Caribbean Conservation Leader Tadzio Bervoets Advocates for Sustainable Blue Economies at United Nations Preparatory Meetings

July 7, 2024 10:01 am

New York, July 4, 2024

As part of his role as the Chair of UNESCO-IOC for Latin America and the Caribbean and as the project leader for sustainable blue economies through the Caribbean, St. Maarten conservationist Tadzio Bervoets recently participated in the UN Preparatory Meetings for the United Nations Oceans Conference at the UN Headquarters in New York. This engagement follows Bervoets' active participation in the UN SIDS4 Conference in Antigua and Barbuda in June 2024, where similar themes were discussed.

Work at UN SIDS and UNESCO Meetings in Costa Rica

Bervoets' contributions to the UN SIDS4 Conference and UNESCO meetings in Costa Rica have laid a strong foundation for his advocacy at the UN Preparatory Meetings. In Costa Rica, he chaired various meetings of UNESCO-IOC for Latin America and the Caribbean, where the importance of using science as a decision-making tool was emphasized. These discussions have been pivotal in shaping the agenda for sustainable development and conservation in the Caribbean.

Key Discussion Topics at the UN Preparatory Meetings

During the meetings in New York, several critical issues were addressed, focusing on the sustainable development and conservation of the Caribbean's marine and terrestrial environments:

A primary focus was on developing financial mechanisms to support sustainable ocean development in the Caribbean. This includes innovative financing solutions to bolster the region's blue economy while ensuring environmental sustainability and economic development.

The need to expand marine protected areas was emphasized to enhance climate resilience and biodiversity protection throughout the region. This expansion is crucial for safeguarding marine ecosystems against the impacts of climate change.

The transition to alternative energy sources was highlighted as an urgent need for the Caribbean, particularly for Sint Maarten, which is facing ongoing energy crises. This shift is vital for reducing the region's carbon footprint and enhancing energy security.

Bervoets stressed the importance of establishing terrestrial protected areas in the Caribbean, and highlighted Sint Maarten as being one of the few islands in the Caribbean without a protected area on land, placing an emphasis on linking these efforts to broader sustainable development and climate resilience strategies.

The development of comprehensive climate change adaptation plans across various sectors in the region was highlighted. Sint Maarten was identified as lacking in climate change adaptation plans and emphasized a critical need to address the multifaceted impacts of climate change regionally and locally.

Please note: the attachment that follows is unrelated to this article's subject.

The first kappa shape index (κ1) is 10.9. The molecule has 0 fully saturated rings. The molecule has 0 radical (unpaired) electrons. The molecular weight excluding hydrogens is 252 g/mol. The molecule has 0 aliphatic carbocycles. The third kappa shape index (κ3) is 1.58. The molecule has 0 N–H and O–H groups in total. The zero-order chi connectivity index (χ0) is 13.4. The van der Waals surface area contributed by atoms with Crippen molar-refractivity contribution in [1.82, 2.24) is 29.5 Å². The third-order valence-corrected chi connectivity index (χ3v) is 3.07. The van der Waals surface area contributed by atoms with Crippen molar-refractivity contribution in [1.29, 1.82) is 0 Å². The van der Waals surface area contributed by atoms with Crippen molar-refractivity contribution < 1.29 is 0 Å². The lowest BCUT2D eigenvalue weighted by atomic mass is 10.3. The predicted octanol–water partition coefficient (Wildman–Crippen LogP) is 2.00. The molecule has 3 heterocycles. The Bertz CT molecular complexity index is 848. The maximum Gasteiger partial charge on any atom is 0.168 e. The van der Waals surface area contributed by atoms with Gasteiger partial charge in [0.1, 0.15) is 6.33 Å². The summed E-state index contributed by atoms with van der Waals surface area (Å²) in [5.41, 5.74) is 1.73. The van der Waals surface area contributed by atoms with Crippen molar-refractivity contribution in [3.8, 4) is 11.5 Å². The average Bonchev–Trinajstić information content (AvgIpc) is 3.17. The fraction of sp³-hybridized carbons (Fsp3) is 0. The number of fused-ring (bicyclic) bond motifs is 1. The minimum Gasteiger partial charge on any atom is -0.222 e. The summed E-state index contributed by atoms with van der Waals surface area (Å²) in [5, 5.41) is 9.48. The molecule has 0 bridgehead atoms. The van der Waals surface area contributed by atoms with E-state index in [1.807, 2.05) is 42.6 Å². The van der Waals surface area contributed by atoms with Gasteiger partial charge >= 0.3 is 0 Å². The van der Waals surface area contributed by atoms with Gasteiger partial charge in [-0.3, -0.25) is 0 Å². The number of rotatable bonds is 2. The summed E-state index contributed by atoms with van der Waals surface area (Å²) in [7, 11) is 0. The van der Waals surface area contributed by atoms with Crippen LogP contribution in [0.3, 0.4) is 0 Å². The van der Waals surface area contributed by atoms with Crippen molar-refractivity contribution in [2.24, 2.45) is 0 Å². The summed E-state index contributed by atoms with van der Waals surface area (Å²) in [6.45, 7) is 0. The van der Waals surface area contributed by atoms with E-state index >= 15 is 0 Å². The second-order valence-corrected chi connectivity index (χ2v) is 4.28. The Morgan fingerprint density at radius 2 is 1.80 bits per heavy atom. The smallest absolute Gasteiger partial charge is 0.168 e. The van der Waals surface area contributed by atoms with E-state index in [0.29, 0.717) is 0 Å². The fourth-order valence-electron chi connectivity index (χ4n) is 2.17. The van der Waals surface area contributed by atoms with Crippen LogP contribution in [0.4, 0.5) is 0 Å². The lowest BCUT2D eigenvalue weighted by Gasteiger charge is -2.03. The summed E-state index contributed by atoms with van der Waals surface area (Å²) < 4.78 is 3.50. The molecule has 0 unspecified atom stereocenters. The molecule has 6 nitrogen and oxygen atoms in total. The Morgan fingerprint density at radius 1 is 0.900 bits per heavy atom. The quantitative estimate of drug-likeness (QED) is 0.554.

Increasing investment from civil society into sustainable development and biodiversity conservation was recognized as essential for achieving long-term environmental goals both regionally and locally.

There was a call for greater political will throughout the Caribbean, particularly in Sint Maarten, where upcoming snap elections have seen little focus on biodiversity conservation or sustainable energy development. Legislative reforms were also deemed necessary, including increased stakeholder involvement, the development of Environmental Impact Assessment legislation, and the establishment of financial mechanisms for conservation.

The importance of using science as a decision-making tool was underscored, reflecting discussions held in Costa Rica in June where Bervoets chaired various meetings of UNESCO-IOC for Latin America and the Caribbean.

The discussions also highlighted the devastating impacts of hurricanes in the region, with a particular focus on Hurricane Beryl. Hurricanes pose a significant threat to the Caribbean, causing widespread destruction to infrastructure, ecosystems, and economies. Despite contributing minimally to global climate change, the Caribbean remains on the frontline of the global climate crisis. The region's vulnerability to extreme weather events underscores the urgent need for comprehensive climate adaptation strategies and robust disaster resilience measures.

Through the UN, there will be follow-up actions based on the discussions held during these preparatory meetings. These actions will contribute to the lead-up to the UN Oceans Conference and will be incorporated into the Draft Roadmap Document currently being developed. Recommendations from the conference will be communicated to all stakeholders, including those in government and civil society, ensuring a collaborative approach to sustainable development and conservation.